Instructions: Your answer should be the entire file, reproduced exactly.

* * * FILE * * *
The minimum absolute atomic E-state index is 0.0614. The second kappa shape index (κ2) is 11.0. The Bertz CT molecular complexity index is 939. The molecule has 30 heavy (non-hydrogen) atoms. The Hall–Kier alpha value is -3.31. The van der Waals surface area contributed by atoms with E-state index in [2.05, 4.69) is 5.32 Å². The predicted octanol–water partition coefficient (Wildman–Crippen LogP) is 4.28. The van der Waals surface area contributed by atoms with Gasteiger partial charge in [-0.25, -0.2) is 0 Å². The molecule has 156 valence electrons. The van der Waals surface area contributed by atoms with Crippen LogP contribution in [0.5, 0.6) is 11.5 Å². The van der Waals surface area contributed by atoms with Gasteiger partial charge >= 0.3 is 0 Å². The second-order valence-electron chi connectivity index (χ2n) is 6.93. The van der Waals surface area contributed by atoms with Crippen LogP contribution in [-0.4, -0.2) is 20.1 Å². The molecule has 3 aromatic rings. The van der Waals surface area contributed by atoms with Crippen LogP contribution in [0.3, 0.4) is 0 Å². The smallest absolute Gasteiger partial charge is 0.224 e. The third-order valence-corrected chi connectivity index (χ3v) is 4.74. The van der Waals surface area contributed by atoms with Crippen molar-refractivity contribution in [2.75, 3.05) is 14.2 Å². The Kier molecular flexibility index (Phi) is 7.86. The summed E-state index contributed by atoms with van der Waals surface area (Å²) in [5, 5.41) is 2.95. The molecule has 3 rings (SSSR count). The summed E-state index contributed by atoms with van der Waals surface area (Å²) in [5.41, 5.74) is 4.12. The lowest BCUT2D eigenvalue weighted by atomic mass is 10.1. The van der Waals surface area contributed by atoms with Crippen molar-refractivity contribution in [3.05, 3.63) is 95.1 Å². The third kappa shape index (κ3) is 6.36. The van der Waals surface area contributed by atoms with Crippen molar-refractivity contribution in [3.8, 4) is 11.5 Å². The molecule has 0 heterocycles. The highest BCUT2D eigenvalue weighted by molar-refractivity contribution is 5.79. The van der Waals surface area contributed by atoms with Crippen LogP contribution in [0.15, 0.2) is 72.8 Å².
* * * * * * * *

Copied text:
The minimum absolute atomic E-state index is 0.0614. The second kappa shape index (κ2) is 11.0. The Bertz CT molecular complexity index is 939. The molecule has 30 heavy (non-hydrogen) atoms. The Hall–Kier alpha value is -3.31. The van der Waals surface area contributed by atoms with E-state index in [2.05, 4.69) is 5.32 Å². The predicted octanol–water partition coefficient (Wildman–Crippen LogP) is 4.28. The van der Waals surface area contributed by atoms with Gasteiger partial charge in [-0.25, -0.2) is 0 Å². The molecule has 156 valence electrons. The van der Waals surface area contributed by atoms with Crippen LogP contribution in [0.5, 0.6) is 11.5 Å². The van der Waals surface area contributed by atoms with Gasteiger partial charge >= 0.3 is 0 Å². The second-order valence-electron chi connectivity index (χ2n) is 6.93. The van der Waals surface area contributed by atoms with Crippen LogP contribution in [-0.4, -0.2) is 20.1 Å². The molecule has 3 aromatic rings. The van der Waals surface area contributed by atoms with Crippen LogP contribution in [0.3, 0.4) is 0 Å². The smallest absolute Gasteiger partial charge is 0.224 e. The third-order valence-corrected chi connectivity index (χ3v) is 4.74. The van der Waals surface area contributed by atoms with Crippen molar-refractivity contribution in [2.75, 3.05) is 14.2 Å². The Kier molecular flexibility index (Phi) is 7.86. The summed E-state index contributed by atoms with van der Waals surface area (Å²) in [5, 5.41) is 2.95. The molecule has 3 rings (SSSR count). The summed E-state index contributed by atoms with van der Waals surface area (Å²) in [5.41, 5.74) is 4.12. The lowest BCUT2D eigenvalue weighted by atomic mass is 10.1. The van der Waals surface area contributed by atoms with Crippen molar-refractivity contribution in [3.05, 3.63) is 95.1 Å². The third kappa shape index (κ3) is 6.36. The van der Waals surface area contributed by atoms with Crippen molar-refractivity contribution in [3.8, 4) is 11.5 Å². The molecule has 0 heterocycles. The highest BCUT2D eigenvalue weighted by molar-refractivity contribution is 5.79. The van der Waals surface area contributed by atoms with Crippen LogP contribution in [0.15, 0.2) is 72.8 Å².